Say Hello to Gifts, Facebook’s New Mobile Revenue Stream
It’s exactly what it sounds like. Users can choose, mail and pay for real-world, physical gifts — not the lame virtual ones Facebook offered a few years ago — to send to one another, all completely inside of Facebook. They’re tied to the significant event reminders that pop up on occasion — say, a friend’s anniversary, or a birthday. Or even better for Facebook, users can also just buy gifts for others for the heck of it.
It’s a major undertaking for Facebook, tackling an entire new segment of online commerce and adding a brand new revenue stream to its business. And to a degree, we’ve known it was coming for some time — after all, on the same day Facebook went public, it acquired Karma, the social gifting application upon which all of Gifts is based and built.
Perhaps more significant, however, is that users aren’t limited to just the desktop to send and receive gifts; the entire Gifts program is accessible on mobile phones.
“This is truly the heart and soul of Karma, re-imagined inside of Facebook,” Lee Linden, head of Facebook Gifts, told me in an interview. “And it all works perfectly on the phone.”
This is crucial. Since the company first filed for its IPO, we’ve known that Facebook was weak on monetizing mobile. More than half of Facebook’s hundreds of millions of monthly active users access Facebook through a mobile device, signaling a massive shift away from the desktop in just the past few years. But mobile screens aren’t friendly to advertising, which is currently Facebook’s primary revenue driver.
Gifts, however, work just as well on Facebook’s apps and mobile Web site as they do on the desktop. Now, along with notes and photos, users can posts Gifts directly to their friends’ Timelines with the addition of a “Gift” button, squarely placed inside of the text box on each profile.
The selection of gifts is impressive. Facebook is starting strong, joining with over 100 retail partners at launch, from which users can choose gifts to send to others. The selection covers the expected gift-giving bases: Food and drink, fashion, home and kitchen and, yes, kids. So if you want to send, say, a teddy bear to your mom for her birthday, Facebook lets you choose from partner Gund’s selection of stuffed animals. What’s more, if your mom doesn’t like the white teddy bear you chose, she can swap it out for a brown one before it’s delivered.
Starbucks is far and away the biggest launch partner. Starbucks cards are the de facto gift for many on practically every occasion, and can come in relatively low-cost increments. My hunch is that Facebook hopes that users ramp up to gifting larger things by starting small, with users sending five-dollar gift cards all across their friend networks to jumpstart the entire Gifts ecosystem.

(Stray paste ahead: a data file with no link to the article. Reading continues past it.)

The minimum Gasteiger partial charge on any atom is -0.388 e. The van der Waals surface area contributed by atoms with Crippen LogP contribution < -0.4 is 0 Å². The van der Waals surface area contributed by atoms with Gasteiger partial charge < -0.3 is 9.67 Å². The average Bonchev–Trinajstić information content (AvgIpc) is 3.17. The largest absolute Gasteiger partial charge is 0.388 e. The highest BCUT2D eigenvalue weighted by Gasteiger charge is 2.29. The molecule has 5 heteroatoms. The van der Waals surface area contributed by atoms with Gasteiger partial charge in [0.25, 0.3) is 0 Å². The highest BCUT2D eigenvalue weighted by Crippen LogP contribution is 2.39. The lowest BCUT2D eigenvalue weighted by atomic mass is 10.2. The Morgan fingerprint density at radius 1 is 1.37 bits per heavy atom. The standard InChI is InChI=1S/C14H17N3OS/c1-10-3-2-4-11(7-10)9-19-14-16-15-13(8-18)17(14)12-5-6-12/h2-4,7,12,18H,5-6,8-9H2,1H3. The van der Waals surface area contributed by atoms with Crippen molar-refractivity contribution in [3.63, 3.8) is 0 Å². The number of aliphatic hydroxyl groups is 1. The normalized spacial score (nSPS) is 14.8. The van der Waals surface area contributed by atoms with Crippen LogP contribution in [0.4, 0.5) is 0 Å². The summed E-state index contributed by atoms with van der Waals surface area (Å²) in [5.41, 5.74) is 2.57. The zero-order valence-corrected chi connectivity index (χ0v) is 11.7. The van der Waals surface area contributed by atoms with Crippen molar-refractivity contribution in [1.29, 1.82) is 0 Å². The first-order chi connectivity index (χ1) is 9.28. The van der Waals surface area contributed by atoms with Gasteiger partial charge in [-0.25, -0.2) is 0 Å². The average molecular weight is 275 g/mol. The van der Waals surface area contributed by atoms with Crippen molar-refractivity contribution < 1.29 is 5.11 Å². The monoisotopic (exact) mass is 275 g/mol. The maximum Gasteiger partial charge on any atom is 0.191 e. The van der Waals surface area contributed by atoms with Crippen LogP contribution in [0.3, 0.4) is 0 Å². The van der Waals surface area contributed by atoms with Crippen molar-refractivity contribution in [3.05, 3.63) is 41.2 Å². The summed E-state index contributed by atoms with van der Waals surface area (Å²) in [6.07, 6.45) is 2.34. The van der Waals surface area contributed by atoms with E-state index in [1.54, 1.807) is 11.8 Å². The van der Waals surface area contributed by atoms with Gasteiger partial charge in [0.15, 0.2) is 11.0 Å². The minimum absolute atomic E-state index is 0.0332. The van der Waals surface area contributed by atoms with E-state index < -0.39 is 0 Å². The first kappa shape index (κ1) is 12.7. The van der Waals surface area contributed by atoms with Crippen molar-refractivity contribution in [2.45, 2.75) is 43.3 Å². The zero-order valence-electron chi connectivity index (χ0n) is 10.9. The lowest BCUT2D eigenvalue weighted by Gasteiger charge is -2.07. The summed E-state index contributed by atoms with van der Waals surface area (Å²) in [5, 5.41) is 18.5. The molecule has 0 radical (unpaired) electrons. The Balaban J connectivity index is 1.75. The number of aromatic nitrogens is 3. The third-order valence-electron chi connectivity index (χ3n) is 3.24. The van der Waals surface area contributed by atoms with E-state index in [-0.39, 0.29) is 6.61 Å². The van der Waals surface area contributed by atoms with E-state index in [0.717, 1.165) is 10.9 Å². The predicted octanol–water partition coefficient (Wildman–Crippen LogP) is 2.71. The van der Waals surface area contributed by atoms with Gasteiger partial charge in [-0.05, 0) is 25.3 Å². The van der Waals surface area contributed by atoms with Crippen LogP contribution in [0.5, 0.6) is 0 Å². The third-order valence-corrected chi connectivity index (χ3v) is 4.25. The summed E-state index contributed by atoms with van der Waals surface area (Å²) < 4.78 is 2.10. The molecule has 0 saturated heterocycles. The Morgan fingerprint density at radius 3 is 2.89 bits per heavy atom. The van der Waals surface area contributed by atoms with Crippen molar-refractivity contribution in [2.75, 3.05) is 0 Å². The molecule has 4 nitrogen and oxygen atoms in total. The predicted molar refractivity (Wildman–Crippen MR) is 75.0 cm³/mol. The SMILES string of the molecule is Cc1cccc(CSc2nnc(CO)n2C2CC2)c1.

From there, users can send gifts to their friends, who will then receive a notification via phone and desktop that there is a present waiting. After the gift is received and accepted, the sender receives a notification in return (again, across both platforms).
The individual retailers handle all the shipping, while Facebook’s payments platform — the same one used for Facebook Games — handles the money-changing part.
Another key component of the process: Just like when you pay for Facebook Games, sending a gift requires that you give Facebook your credit card information. From there on out, Facebook has your credit card on file, streamlining and eliminating friction from the payments process in subsequent transactions. In a nutshell: Buy once, and it’s way easy to buy again.
And voila! In a matter of days, expect a package to show up on your friend’s doorstep (complete with a fancy Facebook card personalized by you, pictured above). Facebook’s online system tracks the process from gift selection to payment to delivery, so both gifter and giftee can keep tabs on the status of the package.
Right now, Facebook is rolling out the launch on a small scale before going wider: It’s live in select U.S. cities as of Thursday, and will roll out to more in the coming months. Additionally, it’ll spread virally as its use widens — once a user sends a gift, the giftee can then start sending gifts to others. (Sort of a Google, Gmail-type roll-out.)
Gifts will first be available on Android devices, the mobile Web and of course desktop, with a wider roll-out to iOS devices in a few weeks.
Facebook obviously has lots of competition in the e-commerce space; Amazon and eBay already dominate, not to mention existing gifting apps like Wrapp and Boomerang. But Facebook’s scale, engagement and the prominent placement of the new Gifting option makes the company a strong contender in the area.
And really, while the e-commerce competition is obviously important to consider, Facebook’s really tough nut to crack is still mobile. The company is slowly rolling out new ad products aimed at mobile devices, but it’s far too early to tell whether or not they’ve proven effective. Gifts is another massive stab at the mobile problem, while also hedging its bets by continuing to invest in revenue streams outside of its core advertising business.
Now it’s up to users to decide whether or not they actually feel comfortable buying and giving gifts inside their Facebook pages.
At the very least, naysayers will no longer be able to say that Facebook is ignoring mobile.